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Pakistan's Supreme Court Upholds Acquittal in Daniel Pearl Murder Case

Daniel Pearl, the 38-year-old South Asia bureau chief for The Wall Street Journal, was abducted and beheaded while he was in Pakistan investigating a story in 2002 on the links between the country's powerful spy agency ISI and al-Qaeda.

Daniel Pearl, the 38-year-old South Asia bureau chief for The Wall Street Journal, was abducted and beheaded while he was in Pakistan investigating a story in 2002 on the links between the country's powerful spy agency ISI and al-Qaeda.

The top court's ruling comes after an international outcry erupted last year when a lower court acquitted the 47-year-old of murder and reduced his conviction to a lesser charge of kidnap -- overturning his death sentence and ordering his release after almost two decades in prison.

Pakistan's Supreme Court on Thursday dismissed a series of appeals against the acquittal of the British-born militant convicted of masterminding the kidnap and murder of US journalist Daniel Pearl, paving the way for his release.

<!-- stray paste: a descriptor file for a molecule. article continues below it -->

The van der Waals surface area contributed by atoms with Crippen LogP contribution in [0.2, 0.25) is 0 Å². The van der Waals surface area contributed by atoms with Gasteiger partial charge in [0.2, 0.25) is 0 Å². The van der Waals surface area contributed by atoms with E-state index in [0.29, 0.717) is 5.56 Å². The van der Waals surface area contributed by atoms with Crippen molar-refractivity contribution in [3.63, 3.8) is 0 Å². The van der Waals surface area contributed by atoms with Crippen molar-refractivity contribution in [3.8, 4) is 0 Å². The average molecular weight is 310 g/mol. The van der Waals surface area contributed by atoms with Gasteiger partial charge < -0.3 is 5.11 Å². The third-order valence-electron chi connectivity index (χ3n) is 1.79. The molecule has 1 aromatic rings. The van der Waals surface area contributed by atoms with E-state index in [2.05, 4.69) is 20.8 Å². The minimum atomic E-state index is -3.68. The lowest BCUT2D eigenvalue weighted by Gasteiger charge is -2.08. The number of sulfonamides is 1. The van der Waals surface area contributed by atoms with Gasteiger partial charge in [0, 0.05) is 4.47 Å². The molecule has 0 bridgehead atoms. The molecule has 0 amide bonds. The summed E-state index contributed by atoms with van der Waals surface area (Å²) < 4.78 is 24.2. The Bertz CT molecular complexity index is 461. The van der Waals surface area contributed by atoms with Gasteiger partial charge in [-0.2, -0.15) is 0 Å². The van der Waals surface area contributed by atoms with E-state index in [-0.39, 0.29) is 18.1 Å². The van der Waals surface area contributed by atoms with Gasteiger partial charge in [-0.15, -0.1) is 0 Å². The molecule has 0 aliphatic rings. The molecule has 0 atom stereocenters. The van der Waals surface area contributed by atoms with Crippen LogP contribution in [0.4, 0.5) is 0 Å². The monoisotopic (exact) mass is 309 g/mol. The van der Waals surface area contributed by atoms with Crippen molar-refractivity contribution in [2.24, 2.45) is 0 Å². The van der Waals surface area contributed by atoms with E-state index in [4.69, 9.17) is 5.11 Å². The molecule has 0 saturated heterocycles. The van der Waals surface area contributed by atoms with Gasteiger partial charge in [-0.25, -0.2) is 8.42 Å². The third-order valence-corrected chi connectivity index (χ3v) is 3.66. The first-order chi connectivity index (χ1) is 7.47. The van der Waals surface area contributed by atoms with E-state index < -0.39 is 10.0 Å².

"The court has come out to say that there is no offense that he has committed in this case," Mahmood Sheikh, who represented Ahmed Omar Saeed Sheikh, told AFP.

The top court's ruling comes after an international outcry erupted last year when a lower court acquitted the 47-year-old of murder and reduced his conviction to a lesser charge of kidnap -- overturning his death sentence and ordering his release after almost two decades in prison.

Pearl was the South Asia bureau chief for The Wall Street Journal when he was abducted in Karachi in January 2002 while researching a story about Islamist militants.

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Nearly a month later, after a string of ransom demands were made, a graphic video showing his decapitation was delivered to the US consulate.